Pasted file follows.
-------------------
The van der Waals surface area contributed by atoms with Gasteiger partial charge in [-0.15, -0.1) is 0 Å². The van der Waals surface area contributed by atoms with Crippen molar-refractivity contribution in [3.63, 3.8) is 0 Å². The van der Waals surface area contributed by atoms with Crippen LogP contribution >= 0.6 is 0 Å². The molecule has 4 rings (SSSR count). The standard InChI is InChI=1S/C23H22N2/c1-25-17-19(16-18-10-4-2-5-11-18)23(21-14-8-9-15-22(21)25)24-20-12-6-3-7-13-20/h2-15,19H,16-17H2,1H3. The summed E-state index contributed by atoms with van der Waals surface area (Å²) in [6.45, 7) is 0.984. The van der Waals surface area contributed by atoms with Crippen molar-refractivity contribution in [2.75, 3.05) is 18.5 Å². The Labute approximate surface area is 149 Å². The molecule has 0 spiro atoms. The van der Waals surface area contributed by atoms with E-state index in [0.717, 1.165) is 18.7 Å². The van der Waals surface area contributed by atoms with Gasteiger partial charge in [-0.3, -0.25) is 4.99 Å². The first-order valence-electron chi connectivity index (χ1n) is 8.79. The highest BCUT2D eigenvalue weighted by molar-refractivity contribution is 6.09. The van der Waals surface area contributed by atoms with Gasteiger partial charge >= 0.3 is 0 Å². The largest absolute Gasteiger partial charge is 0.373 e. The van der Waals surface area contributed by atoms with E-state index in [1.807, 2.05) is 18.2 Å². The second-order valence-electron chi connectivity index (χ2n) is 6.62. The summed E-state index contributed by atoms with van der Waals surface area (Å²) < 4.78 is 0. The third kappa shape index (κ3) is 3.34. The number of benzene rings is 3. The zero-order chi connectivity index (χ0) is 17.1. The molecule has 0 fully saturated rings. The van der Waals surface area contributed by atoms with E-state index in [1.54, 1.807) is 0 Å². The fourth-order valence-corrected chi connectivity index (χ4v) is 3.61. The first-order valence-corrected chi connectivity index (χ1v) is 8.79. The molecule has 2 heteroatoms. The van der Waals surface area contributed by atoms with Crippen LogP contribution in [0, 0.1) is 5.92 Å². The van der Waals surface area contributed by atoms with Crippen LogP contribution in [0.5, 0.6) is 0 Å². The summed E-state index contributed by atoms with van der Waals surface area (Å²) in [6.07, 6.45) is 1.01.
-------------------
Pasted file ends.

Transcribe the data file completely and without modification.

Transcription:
The van der Waals surface area contributed by atoms with Gasteiger partial charge in [-0.15, -0.1) is 0 Å². The van der Waals surface area contributed by atoms with Crippen molar-refractivity contribution in [3.63, 3.8) is 0 Å². The van der Waals surface area contributed by atoms with Crippen LogP contribution >= 0.6 is 0 Å². The molecule has 4 rings (SSSR count). The standard InChI is InChI=1S/C23H22N2/c1-25-17-19(16-18-10-4-2-5-11-18)23(21-14-8-9-15-22(21)25)24-20-12-6-3-7-13-20/h2-15,19H,16-17H2,1H3. The summed E-state index contributed by atoms with van der Waals surface area (Å²) in [6.45, 7) is 0.984. The van der Waals surface area contributed by atoms with Crippen molar-refractivity contribution in [2.75, 3.05) is 18.5 Å². The Labute approximate surface area is 149 Å². The molecule has 0 spiro atoms. The van der Waals surface area contributed by atoms with E-state index in [0.717, 1.165) is 18.7 Å². The van der Waals surface area contributed by atoms with Gasteiger partial charge in [-0.3, -0.25) is 4.99 Å². The first-order valence-electron chi connectivity index (χ1n) is 8.79. The highest BCUT2D eigenvalue weighted by molar-refractivity contribution is 6.09. The van der Waals surface area contributed by atoms with Gasteiger partial charge >= 0.3 is 0 Å². The largest absolute Gasteiger partial charge is 0.373 e. The van der Waals surface area contributed by atoms with E-state index in [1.807, 2.05) is 18.2 Å². The second-order valence-electron chi connectivity index (χ2n) is 6.62. The summed E-state index contributed by atoms with van der Waals surface area (Å²) < 4.78 is 0. The third kappa shape index (κ3) is 3.34. The number of benzene rings is 3. The zero-order chi connectivity index (χ0) is 17.1. The molecule has 0 fully saturated rings. The van der Waals surface area contributed by atoms with E-state index in [1.54, 1.807) is 0 Å². The fourth-order valence-corrected chi connectivity index (χ4v) is 3.61. The first-order valence-corrected chi connectivity index (χ1v) is 8.79. The molecule has 2 heteroatoms. The van der Waals surface area contributed by atoms with Crippen LogP contribution in [0, 0.1) is 5.92 Å². The van der Waals surface area contributed by atoms with Crippen LogP contribution in [0.5, 0.6) is 0 Å². The summed E-state index contributed by atoms with van der Waals surface area (Å²) in [6.07, 6.45) is 1.01.